National case reports in 2020 indicate declines in attention to Legionnaires during the pandemic.
A national advocacy organization is warning anyone concerned about COVID-19 symptoms to get tested for another deadly disease: Legionnaires' disease. National case reports this year indicate troubling declines in attention to Legionnaires during the pandemic – at a time experts expect the rate of cases to increase, according to the press release.
The Alliance to Prevent Legionnaires' Disease cautions the federal government is reporting a decline in reported Legionnaires' cases this year of nearly 50% – a concerning sign when Legionnaires' and COVID-19 share similar symptoms and legionella risk factors are on the rise from disruptions to normal water consumption patterns that can result in stagnant and aged water with diminished disinfectant levels, allowing the bacteria to increase in water distribution systems, commercial and government buildings and even homes.
The group plans a free upcoming webinar for policy makers, healthcare professionals, families with immune-compromised individuals, public health officials and the general public to discuss the need to increase attention to properly assessing the potential for Legionnaires' disease in the midst of the pandemic. When diagnosed early, most people can be treated effectively for Legionnaires' disease.
The Alliance advocates for better public understanding about and comprehensive handling of risk factors around waterborne legionella bacteria, which enters our homes and buildings in the water we use everyday and can cause Legionnaires' disease. Legionella bacteria can multiply in stagnant water (from cessation or reduction of water usage from any reason), and the risks of spread and infection are heightened as community and building water systems resume operation and normal water usage following COVID-19 shutdowns.
Despite the media attention focused on Legionnaires' disease outbreaks involving multiple individuals at one time, the Alliance emphasizes that the overwhelming majority of cases (or 96%) are individual and sporadic. And with so many of us working from home and spending far more time in the places where we are most intimate with water, it is critical to raise awareness about possible increased risks of exposure to legionella during this time.
In late August, the Alliance brought together national experts for a virtual conference to discuss the connections between COVID-19 shutdowns and increased risk of Legionnaires' disease. Now the Alliance sees warning signs that the required focus on COVID-19 might be greatly overshadowing Legionnaires' cases across the country, given the similarity of symptoms and diverted resources which may exacerbate underreporting of Legionnaires' disease and increased risk of misdiagnoses.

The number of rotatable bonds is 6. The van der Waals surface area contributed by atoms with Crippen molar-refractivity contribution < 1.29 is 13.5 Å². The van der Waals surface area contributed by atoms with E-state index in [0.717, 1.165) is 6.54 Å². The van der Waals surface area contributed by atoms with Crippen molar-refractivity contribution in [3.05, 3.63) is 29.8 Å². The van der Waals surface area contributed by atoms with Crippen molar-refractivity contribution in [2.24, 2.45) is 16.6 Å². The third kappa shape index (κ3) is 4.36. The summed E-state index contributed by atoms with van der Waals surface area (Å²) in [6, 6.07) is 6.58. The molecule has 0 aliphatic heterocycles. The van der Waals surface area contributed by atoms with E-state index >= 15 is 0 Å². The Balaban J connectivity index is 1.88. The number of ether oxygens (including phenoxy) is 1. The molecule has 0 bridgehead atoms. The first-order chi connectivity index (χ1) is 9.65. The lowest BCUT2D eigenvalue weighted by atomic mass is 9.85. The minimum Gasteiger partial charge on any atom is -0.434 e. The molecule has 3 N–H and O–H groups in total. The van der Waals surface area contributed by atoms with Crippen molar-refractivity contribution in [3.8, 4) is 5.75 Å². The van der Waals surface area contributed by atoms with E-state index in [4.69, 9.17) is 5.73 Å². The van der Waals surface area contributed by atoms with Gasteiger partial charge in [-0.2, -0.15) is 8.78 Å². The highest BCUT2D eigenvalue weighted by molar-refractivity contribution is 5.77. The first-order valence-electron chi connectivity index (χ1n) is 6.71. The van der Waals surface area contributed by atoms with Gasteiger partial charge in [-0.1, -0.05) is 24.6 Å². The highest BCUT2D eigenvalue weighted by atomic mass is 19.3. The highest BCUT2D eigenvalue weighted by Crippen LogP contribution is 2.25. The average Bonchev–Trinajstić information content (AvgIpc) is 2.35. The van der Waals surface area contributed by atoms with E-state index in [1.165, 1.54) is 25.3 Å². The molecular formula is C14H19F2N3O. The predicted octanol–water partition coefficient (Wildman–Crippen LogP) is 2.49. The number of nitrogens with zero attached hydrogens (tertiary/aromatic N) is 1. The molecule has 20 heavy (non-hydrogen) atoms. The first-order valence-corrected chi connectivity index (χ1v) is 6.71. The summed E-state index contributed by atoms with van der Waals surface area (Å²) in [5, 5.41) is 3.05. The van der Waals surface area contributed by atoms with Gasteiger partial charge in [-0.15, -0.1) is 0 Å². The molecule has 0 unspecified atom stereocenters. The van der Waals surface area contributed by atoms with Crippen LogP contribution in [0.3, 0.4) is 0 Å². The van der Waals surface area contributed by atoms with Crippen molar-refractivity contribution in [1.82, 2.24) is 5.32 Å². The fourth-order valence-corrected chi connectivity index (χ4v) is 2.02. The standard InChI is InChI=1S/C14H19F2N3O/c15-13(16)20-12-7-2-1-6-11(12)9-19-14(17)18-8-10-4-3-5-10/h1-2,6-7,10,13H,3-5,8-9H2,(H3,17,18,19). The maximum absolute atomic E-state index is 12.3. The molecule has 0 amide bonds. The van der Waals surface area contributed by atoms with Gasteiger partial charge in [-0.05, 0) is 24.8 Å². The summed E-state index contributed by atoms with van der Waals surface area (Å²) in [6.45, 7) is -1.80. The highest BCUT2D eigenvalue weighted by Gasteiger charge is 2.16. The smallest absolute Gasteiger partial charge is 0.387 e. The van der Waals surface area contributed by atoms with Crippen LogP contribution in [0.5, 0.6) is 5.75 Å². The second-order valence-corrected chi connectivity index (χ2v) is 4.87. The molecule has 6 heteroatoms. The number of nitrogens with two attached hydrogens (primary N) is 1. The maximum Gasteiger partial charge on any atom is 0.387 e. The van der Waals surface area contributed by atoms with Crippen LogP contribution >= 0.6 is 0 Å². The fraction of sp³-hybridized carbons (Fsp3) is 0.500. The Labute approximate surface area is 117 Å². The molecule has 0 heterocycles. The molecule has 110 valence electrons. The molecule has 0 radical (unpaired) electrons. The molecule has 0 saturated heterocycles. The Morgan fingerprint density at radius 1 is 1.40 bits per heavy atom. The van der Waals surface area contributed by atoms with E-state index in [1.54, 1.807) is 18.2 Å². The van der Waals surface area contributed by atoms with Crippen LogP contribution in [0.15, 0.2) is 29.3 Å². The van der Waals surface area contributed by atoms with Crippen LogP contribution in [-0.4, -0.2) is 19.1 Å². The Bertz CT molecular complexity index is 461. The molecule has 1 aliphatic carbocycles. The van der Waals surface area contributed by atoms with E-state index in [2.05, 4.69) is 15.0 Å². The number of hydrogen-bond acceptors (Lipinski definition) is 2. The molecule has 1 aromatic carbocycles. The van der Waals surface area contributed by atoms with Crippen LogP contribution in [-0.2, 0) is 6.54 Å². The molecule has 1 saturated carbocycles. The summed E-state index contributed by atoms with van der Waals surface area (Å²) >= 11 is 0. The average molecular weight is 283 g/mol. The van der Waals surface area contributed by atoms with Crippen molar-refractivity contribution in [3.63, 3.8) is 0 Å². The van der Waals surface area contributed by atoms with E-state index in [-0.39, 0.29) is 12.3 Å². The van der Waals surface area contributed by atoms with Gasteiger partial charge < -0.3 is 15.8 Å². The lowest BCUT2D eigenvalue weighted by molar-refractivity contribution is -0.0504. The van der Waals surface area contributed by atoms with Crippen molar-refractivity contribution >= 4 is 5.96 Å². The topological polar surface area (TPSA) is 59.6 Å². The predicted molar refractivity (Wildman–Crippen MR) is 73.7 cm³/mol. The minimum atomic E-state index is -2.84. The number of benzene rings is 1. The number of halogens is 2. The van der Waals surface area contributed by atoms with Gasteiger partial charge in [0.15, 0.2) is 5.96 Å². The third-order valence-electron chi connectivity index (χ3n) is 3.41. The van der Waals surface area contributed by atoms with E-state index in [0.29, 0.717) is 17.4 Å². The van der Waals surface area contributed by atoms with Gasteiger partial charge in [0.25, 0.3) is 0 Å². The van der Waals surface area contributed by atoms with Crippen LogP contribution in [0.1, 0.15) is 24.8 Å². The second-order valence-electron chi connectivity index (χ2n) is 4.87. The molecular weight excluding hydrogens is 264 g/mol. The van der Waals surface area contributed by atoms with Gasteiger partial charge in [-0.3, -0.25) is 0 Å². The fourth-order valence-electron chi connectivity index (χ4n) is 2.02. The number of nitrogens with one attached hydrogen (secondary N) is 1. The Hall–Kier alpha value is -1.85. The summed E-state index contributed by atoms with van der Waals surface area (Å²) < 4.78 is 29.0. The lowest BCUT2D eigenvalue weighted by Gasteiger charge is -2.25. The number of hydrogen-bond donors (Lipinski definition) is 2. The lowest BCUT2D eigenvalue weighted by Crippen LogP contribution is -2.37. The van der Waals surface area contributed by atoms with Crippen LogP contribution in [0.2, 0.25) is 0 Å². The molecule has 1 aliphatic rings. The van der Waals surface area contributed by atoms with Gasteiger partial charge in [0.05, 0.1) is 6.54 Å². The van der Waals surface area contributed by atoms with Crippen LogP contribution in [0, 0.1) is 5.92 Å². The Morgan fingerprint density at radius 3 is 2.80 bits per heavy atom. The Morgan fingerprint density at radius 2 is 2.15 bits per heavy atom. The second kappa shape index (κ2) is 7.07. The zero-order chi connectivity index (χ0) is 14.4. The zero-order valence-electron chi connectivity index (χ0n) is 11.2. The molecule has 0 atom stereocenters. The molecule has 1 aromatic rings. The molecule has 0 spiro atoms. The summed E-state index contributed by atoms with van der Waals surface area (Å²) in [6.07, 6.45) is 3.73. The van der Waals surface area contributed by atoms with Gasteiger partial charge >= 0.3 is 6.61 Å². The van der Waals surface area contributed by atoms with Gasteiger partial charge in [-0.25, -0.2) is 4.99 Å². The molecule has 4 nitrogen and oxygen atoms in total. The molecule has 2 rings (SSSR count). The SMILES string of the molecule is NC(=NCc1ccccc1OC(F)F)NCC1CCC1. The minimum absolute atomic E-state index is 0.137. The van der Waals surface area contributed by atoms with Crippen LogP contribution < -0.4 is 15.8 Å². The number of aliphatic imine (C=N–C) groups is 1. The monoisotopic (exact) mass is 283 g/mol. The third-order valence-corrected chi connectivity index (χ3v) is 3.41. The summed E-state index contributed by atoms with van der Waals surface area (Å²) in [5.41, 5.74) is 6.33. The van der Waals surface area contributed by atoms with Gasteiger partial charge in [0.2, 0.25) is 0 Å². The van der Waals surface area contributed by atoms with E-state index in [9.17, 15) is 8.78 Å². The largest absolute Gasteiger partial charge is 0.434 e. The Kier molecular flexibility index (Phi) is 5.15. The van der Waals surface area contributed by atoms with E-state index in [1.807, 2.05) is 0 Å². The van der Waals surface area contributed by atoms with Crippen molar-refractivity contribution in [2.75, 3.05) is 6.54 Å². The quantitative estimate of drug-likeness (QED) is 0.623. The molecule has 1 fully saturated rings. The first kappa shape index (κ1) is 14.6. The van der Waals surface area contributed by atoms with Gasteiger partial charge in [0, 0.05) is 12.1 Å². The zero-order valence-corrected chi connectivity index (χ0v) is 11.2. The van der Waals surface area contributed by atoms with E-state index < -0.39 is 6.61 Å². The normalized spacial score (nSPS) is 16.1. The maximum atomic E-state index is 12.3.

Preliminary numbers from the U.S. Centers for Disease Control and Prevention show 2,547 Legionnaires' cases reported through Week 36 in 2020 – a decline of nearly half of cases from the same point in 2019, or more than 46%. Prior to this, Legionnaires' cases reported to the CDC have been growing steadily in the U.S. increasing more than five-fold (or 550%) from 2000 to 2017.
Dr. Hung Cheung, one of the nation's foremost experts in respiratory environmental medicine and former State of Maryland medical director, said there are several concerns about the steep decline in reported Legionnaires' cases. First, particularly when community COVID-19 prevalence is low, medical professionals should take extra steps to ensure those suspected of having COVID-19 do not have other diseases or co-infections such as Legionnaires' disease given the very similar symptoms and presentation. Further, patients should not forego necessary medical checkups because they are concerned about contracting COVID-19. Immediately contact your health provider should you experience any signs or symptoms of respiratory infection or distress, including high fever or difficulty breathing.
"Because of the many shared symptoms, ruling out other infections or co-infections are important as many are highly treatable," said Dr. Cheung, President of Cogency, a provider of toxicological, environmental, and medical solutions. "The CDC states that about 1 out of every 10 people who gets sick with Legionnaires' disease will die due to complications from their illness, making it imperative to diagnose promptly and accurately."
APLD has planned an upcoming webinar with Dr. Cheung on Tuesday, Nov. 10, from noon to 1 p.m. EST to further address this concern and help individuals reduce their risks of exposure to legionella bacteria.
Brad Considine, Director of Strategic Initiatives, said the Alliance understands health care statistics can be skewed this year because of the pandemic's burden on health departments and bandwidth issues. Legionnaires' is a reportable disease, but due to lack of resources, either testing is not being performed, or the results are not being sent to or reported by the CDC, in addition to reduced medical visits. But a nearly 50% decline in Legionnaires' cases and the stark similarities in symptoms between the two diseases raise very large red flags for American health care.
"Given the historical trends and increased risks posed by COVID-19 shutdowns and recent re-openings, we are confident Legionnaires' cases are on the rise this year, exposing more people to the bacteria," said Considine.
"These numbers signal an important warning: don't assume you have COVID-19, even if you're showing several known symptoms. Symptoms of Legionnaires' disease include but are not limited to headaches, muscle pains, fever, cough, shortness of breath – all very similar to COVID-19. If you have a respiratory illness, ask your doctor for a simple urinary antigen test to rule out Legionnaires' disease in addition to a COVID-19 test. It's a decision that could save your life."